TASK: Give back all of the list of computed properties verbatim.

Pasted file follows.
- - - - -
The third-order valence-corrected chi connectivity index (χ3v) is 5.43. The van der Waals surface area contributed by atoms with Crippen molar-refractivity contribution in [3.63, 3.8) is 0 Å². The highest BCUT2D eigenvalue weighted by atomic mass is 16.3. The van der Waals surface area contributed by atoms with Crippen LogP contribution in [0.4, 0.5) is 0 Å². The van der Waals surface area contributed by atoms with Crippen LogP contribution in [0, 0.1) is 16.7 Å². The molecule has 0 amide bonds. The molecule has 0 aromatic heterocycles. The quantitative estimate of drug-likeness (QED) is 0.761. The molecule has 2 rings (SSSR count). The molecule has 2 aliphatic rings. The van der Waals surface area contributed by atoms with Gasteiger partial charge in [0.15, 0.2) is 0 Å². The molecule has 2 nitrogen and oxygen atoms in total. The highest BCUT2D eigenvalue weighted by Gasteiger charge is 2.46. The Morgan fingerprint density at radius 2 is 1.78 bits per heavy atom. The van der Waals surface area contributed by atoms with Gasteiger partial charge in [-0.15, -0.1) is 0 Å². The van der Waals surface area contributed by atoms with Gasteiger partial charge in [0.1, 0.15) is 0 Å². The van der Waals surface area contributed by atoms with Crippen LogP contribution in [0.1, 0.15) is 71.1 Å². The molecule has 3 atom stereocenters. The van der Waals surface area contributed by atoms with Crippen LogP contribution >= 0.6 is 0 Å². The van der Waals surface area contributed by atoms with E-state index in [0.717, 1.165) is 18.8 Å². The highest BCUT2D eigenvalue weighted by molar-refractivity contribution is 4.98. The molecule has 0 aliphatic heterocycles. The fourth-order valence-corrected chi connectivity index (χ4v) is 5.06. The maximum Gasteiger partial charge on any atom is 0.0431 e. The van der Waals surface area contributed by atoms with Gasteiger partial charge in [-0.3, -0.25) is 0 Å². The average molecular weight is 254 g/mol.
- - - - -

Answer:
The third-order valence-corrected chi connectivity index (χ3v) is 5.43. The van der Waals surface area contributed by atoms with Crippen molar-refractivity contribution in [3.63, 3.8) is 0 Å². The highest BCUT2D eigenvalue weighted by atomic mass is 16.3. The van der Waals surface area contributed by atoms with Crippen LogP contribution in [0.4, 0.5) is 0 Å². The van der Waals surface area contributed by atoms with Crippen LogP contribution in [0, 0.1) is 16.7 Å². The molecule has 0 amide bonds. The molecule has 0 aromatic heterocycles. The quantitative estimate of drug-likeness (QED) is 0.761. The molecule has 2 rings (SSSR count). The molecule has 2 aliphatic rings. The van der Waals surface area contributed by atoms with Gasteiger partial charge in [0.15, 0.2) is 0 Å². The molecule has 2 nitrogen and oxygen atoms in total. The highest BCUT2D eigenvalue weighted by Gasteiger charge is 2.46. The Morgan fingerprint density at radius 2 is 1.78 bits per heavy atom. The van der Waals surface area contributed by atoms with Gasteiger partial charge in [-0.15, -0.1) is 0 Å². The van der Waals surface area contributed by atoms with Gasteiger partial charge in [0.1, 0.15) is 0 Å². The van der Waals surface area contributed by atoms with Crippen LogP contribution in [0.1, 0.15) is 71.1 Å². The molecule has 3 atom stereocenters. The van der Waals surface area contributed by atoms with Crippen LogP contribution >= 0.6 is 0 Å². The van der Waals surface area contributed by atoms with E-state index in [0.717, 1.165) is 18.8 Å². The highest BCUT2D eigenvalue weighted by molar-refractivity contribution is 4.98. The molecule has 0 aliphatic heterocycles. The fourth-order valence-corrected chi connectivity index (χ4v) is 5.06. The maximum Gasteiger partial charge on any atom is 0.0431 e. The van der Waals surface area contributed by atoms with Gasteiger partial charge in [-0.3, -0.25) is 0 Å². The average molecular weight is 254 g/mol.